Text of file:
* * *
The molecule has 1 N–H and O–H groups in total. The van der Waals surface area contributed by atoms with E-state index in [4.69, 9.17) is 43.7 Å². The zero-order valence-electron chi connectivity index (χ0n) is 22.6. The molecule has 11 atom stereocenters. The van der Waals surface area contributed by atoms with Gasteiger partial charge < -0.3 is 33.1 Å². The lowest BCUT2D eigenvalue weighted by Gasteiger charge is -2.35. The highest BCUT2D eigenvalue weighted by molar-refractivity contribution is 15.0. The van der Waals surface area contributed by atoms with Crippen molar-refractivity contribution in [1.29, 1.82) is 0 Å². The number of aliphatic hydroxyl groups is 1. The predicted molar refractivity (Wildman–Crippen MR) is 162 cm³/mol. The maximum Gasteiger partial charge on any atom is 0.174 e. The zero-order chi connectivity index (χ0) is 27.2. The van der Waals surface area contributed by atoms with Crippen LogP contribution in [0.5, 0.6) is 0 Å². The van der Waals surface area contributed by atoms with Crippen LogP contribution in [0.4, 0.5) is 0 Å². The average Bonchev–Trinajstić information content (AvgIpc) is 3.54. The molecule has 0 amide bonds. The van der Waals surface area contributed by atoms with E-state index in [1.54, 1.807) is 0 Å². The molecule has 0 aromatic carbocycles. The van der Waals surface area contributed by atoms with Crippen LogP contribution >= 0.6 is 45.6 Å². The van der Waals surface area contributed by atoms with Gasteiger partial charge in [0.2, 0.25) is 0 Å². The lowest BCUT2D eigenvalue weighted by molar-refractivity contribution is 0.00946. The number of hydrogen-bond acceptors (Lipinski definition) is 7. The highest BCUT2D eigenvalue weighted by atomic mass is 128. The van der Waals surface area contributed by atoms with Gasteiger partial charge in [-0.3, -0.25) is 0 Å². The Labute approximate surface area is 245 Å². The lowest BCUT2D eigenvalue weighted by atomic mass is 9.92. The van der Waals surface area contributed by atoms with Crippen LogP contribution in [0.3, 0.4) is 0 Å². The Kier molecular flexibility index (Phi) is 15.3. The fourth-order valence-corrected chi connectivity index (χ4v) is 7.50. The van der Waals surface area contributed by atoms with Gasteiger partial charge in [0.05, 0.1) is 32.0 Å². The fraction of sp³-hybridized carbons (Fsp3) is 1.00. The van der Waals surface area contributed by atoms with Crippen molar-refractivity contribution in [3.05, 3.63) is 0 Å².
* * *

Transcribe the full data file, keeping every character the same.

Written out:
The molecule has 1 N–H and O–H groups in total. The van der Waals surface area contributed by atoms with E-state index in [4.69, 9.17) is 43.7 Å². The zero-order valence-electron chi connectivity index (χ0n) is 22.6. The molecule has 11 atom stereocenters. The van der Waals surface area contributed by atoms with Gasteiger partial charge < -0.3 is 33.1 Å². The lowest BCUT2D eigenvalue weighted by Gasteiger charge is -2.35. The highest BCUT2D eigenvalue weighted by molar-refractivity contribution is 15.0. The van der Waals surface area contributed by atoms with Crippen molar-refractivity contribution in [1.29, 1.82) is 0 Å². The number of aliphatic hydroxyl groups is 1. The predicted molar refractivity (Wildman–Crippen MR) is 162 cm³/mol. The maximum Gasteiger partial charge on any atom is 0.174 e. The zero-order chi connectivity index (χ0) is 27.2. The van der Waals surface area contributed by atoms with Crippen LogP contribution in [0.5, 0.6) is 0 Å². The van der Waals surface area contributed by atoms with Crippen LogP contribution in [0.4, 0.5) is 0 Å². The average Bonchev–Trinajstić information content (AvgIpc) is 3.54. The molecule has 0 amide bonds. The van der Waals surface area contributed by atoms with E-state index in [1.54, 1.807) is 0 Å². The molecule has 0 aromatic carbocycles. The van der Waals surface area contributed by atoms with Crippen LogP contribution >= 0.6 is 45.6 Å². The van der Waals surface area contributed by atoms with Gasteiger partial charge in [0.2, 0.25) is 0 Å². The lowest BCUT2D eigenvalue weighted by molar-refractivity contribution is 0.00946. The number of hydrogen-bond acceptors (Lipinski definition) is 7. The highest BCUT2D eigenvalue weighted by atomic mass is 128. The van der Waals surface area contributed by atoms with Gasteiger partial charge in [-0.3, -0.25) is 0 Å². The Labute approximate surface area is 245 Å². The lowest BCUT2D eigenvalue weighted by atomic mass is 9.92. The van der Waals surface area contributed by atoms with Crippen LogP contribution in [0.3, 0.4) is 0 Å². The Kier molecular flexibility index (Phi) is 15.3. The fourth-order valence-corrected chi connectivity index (χ4v) is 7.50. The van der Waals surface area contributed by atoms with Gasteiger partial charge in [0.05, 0.1) is 32.0 Å². The fraction of sp³-hybridized carbons (Fsp3) is 1.00. The van der Waals surface area contributed by atoms with Crippen molar-refractivity contribution in [3.05, 3.63) is 0 Å².